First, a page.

By this time of year, the polar bears that gather in Churchill Manitoba are usually following the edge of the ice shelf as it grows larger, searching for food sources like young seal pups. But in a new blog post titled "Where's the Ice?", polar bear expert Dr. Andrew Derocher - who is monitoring the bears in Churchill - points out that many of the female bears are still stranded on land, and that a strong southern wind pushed back many of the bears that did make it onto the ice.
According to a November 28 report from Environment Canada, Hudson Bay is missing a large amount of ice as compared to previous year's averages. The red areas represent departures from normal concentrations of ice (click for full size).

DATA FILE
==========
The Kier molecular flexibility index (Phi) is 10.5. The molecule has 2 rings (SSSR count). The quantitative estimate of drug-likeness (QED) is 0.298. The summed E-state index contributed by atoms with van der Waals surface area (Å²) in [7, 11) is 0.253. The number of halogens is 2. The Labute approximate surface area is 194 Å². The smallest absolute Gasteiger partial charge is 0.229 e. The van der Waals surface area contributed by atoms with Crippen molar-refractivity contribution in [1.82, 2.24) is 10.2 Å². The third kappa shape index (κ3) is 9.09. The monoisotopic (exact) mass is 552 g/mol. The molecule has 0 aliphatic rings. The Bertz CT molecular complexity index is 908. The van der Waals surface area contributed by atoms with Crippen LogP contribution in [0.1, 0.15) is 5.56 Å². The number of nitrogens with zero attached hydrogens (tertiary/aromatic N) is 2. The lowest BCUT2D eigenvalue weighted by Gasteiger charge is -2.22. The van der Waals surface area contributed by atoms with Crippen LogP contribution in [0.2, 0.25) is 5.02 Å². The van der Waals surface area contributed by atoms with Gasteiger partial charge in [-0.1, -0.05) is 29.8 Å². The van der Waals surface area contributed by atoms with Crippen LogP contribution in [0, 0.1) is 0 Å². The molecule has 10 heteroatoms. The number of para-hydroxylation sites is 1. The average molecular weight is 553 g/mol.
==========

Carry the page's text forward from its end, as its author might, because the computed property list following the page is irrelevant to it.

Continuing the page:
Dr. Derocher says "we suspect the bears really want to be much further out in the Bay because they usually follow the ice edge". Without that ice in place, the bears can't leave the land.
Although Dr. Derocher believes that the loss of ice is leading to a decline in bear populations, some Inuit communities maintain that polar bear numbers are actually on the rise. In Nunavut, the Inuit have reported more polar bear sightings in recent years.
The Polar Bear Cam shut down for the season as of Saturday, November 28. You can watch highlights from this year's cam on their website, and visit Polar Bears International to find out how to get involved and help the bears.